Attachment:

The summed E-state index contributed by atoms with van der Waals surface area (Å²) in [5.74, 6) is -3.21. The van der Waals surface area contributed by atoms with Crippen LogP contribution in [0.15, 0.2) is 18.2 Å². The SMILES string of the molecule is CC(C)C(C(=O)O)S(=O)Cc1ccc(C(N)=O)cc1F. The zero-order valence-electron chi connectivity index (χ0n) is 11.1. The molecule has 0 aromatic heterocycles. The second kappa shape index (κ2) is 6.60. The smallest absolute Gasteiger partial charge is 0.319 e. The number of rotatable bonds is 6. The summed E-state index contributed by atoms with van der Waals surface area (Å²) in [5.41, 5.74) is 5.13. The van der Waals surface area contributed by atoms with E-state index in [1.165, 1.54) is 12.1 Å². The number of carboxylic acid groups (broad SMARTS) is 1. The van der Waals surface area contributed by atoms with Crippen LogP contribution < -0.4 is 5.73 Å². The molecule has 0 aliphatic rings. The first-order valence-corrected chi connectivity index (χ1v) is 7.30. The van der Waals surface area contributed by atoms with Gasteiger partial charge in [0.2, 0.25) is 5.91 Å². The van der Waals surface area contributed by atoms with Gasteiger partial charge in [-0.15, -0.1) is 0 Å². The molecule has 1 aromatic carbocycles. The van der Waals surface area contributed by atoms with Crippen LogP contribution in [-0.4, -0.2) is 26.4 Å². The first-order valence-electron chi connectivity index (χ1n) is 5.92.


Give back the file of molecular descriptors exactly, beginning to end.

The summed E-state index contributed by atoms with van der Waals surface area (Å²) in [5.74, 6) is -3.21. The van der Waals surface area contributed by atoms with Crippen LogP contribution in [0.15, 0.2) is 18.2 Å². The SMILES string of the molecule is CC(C)C(C(=O)O)S(=O)Cc1ccc(C(N)=O)cc1F. The zero-order valence-electron chi connectivity index (χ0n) is 11.1. The molecule has 0 aromatic heterocycles. The second kappa shape index (κ2) is 6.60. The smallest absolute Gasteiger partial charge is 0.319 e. The number of rotatable bonds is 6. The summed E-state index contributed by atoms with van der Waals surface area (Å²) in [5.41, 5.74) is 5.13. The van der Waals surface area contributed by atoms with E-state index in [1.165, 1.54) is 12.1 Å². The number of carboxylic acid groups (broad SMARTS) is 1. The van der Waals surface area contributed by atoms with Crippen LogP contribution < -0.4 is 5.73 Å². The molecule has 0 aliphatic rings. The first-order valence-corrected chi connectivity index (χ1v) is 7.30. The van der Waals surface area contributed by atoms with Gasteiger partial charge in [0.2, 0.25) is 5.91 Å². The van der Waals surface area contributed by atoms with Gasteiger partial charge in [-0.15, -0.1) is 0 Å². The molecule has 1 aromatic carbocycles. The van der Waals surface area contributed by atoms with Crippen LogP contribution in [-0.4, -0.2) is 26.4 Å². The first-order valence-electron chi connectivity index (χ1n) is 5.92.